As Mesa County’s public health status deteriorates, local elected officials have failed completely to use their authority to make clear public statements reinforcing the need for all area citizens to mask up and follow the distancing and socializing protocols that are the only methods available to control the virus. There will be no help for businesses unless the county gets control of the virus.
How bad is it?
The situation is SO dire that even far right wing Republican Tea Party Grand Junction Chamber CEO Diane Schwenke — a woman who has never seen a single, batsh*t crazy far right wing policy position she wouldn’t endorse — has said publicly,
“[Local businesses] have worked really hard to stay open. They’re your friends and neighbors. They need you to wear your damn mask and do the right thing. They could lose their business.”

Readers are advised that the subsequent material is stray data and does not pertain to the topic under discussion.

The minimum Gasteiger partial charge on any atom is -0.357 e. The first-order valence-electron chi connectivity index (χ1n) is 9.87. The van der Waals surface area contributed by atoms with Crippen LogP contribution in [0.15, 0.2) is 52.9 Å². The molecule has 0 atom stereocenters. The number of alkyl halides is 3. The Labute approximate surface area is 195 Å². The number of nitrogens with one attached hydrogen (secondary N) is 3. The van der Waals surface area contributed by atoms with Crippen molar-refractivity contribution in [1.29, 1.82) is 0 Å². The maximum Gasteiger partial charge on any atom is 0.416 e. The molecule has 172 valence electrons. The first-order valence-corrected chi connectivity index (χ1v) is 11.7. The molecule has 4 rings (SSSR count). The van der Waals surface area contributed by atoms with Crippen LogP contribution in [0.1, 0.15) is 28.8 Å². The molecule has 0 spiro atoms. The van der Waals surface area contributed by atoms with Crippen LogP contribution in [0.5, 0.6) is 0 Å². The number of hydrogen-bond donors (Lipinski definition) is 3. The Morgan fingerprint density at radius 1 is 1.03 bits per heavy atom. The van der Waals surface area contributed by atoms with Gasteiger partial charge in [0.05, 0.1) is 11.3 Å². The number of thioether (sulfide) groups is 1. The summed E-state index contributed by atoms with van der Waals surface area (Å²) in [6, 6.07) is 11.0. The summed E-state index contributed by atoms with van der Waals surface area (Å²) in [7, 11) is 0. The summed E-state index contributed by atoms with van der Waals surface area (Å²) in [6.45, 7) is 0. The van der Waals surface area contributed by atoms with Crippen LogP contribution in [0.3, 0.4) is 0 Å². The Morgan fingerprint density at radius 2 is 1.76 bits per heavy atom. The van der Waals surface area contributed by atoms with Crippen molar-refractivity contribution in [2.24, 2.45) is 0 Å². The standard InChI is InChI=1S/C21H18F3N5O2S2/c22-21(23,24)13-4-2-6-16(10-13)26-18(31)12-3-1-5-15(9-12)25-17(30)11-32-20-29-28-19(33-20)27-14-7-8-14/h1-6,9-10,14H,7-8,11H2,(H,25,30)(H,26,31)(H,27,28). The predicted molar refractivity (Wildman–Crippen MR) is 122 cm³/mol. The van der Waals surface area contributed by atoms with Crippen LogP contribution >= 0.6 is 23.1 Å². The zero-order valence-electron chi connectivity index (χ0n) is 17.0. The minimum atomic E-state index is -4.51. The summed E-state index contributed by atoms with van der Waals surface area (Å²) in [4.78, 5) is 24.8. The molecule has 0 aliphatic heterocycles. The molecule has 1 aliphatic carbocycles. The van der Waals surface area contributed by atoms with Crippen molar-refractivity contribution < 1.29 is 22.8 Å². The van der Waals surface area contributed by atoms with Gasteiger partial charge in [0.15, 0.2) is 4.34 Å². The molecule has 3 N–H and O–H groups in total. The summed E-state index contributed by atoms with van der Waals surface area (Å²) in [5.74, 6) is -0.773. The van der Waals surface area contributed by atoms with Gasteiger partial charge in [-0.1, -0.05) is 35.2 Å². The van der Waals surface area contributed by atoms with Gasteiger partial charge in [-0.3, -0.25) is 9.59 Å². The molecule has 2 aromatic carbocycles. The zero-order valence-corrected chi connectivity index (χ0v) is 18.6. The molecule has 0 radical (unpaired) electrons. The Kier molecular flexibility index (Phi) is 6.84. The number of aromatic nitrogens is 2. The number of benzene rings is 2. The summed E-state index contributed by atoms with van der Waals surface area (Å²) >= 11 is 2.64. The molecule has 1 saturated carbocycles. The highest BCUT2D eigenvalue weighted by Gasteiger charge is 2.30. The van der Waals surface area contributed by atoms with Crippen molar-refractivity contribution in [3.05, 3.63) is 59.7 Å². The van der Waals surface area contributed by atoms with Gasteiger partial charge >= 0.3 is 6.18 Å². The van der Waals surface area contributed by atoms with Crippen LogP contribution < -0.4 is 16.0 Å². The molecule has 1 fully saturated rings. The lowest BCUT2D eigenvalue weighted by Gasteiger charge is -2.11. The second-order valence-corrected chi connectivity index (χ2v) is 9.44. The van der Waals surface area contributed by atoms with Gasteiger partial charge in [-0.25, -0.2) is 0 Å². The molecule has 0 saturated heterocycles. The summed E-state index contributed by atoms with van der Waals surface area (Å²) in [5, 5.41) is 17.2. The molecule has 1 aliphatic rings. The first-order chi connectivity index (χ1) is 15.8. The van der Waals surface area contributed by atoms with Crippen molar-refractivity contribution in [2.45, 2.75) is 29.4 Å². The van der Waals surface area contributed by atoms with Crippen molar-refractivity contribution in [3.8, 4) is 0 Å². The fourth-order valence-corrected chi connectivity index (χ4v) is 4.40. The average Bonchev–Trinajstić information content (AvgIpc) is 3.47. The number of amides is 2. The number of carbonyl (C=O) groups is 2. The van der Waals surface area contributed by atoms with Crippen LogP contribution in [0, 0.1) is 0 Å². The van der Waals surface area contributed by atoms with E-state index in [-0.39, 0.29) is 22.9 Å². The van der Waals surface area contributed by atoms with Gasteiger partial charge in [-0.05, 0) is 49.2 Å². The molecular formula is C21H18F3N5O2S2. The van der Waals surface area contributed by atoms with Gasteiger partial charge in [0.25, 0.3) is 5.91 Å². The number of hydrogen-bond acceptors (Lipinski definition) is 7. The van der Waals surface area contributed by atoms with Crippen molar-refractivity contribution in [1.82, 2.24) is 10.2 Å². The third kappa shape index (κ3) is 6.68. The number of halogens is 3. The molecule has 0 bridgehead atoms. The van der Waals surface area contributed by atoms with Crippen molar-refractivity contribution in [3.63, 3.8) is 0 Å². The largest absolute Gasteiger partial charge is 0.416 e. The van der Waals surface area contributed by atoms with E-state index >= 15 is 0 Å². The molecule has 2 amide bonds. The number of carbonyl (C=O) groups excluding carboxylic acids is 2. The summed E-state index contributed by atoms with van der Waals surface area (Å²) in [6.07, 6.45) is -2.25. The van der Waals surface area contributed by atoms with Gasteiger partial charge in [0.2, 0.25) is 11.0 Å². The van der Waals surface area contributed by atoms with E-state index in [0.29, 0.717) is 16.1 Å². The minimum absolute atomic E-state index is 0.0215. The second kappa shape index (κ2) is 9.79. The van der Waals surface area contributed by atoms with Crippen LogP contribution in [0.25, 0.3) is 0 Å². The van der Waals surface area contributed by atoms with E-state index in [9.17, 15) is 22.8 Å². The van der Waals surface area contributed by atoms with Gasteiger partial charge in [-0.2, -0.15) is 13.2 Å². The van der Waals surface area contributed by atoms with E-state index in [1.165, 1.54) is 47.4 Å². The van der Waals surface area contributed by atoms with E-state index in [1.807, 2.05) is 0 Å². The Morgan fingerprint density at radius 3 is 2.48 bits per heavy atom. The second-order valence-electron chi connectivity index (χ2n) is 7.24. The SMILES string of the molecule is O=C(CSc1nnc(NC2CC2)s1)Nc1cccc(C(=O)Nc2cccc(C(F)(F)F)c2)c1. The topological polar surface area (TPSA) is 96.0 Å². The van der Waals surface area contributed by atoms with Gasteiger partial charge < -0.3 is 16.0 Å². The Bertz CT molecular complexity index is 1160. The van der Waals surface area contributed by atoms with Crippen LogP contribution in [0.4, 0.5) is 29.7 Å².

I never thought I’d see the day when Diane Schwenke would be the only prominent person in our community to do the right thing. Never.
But she’s not an elected official.
Maybe she’d be willing to meet with the commissioners and impress upon them the desperate need for them use their authority to encourage the behavioral changes needed in order for our community to have any hope of containing the virus.
But don’t hold your breath.
Until something changes, citizens can only watch helplessly as the Mesa County Commissioners, through their silence and passiveness, help tank local businesses by utterly failing to say publicly what Diane Schwenke has said: “Wear your damn masks!”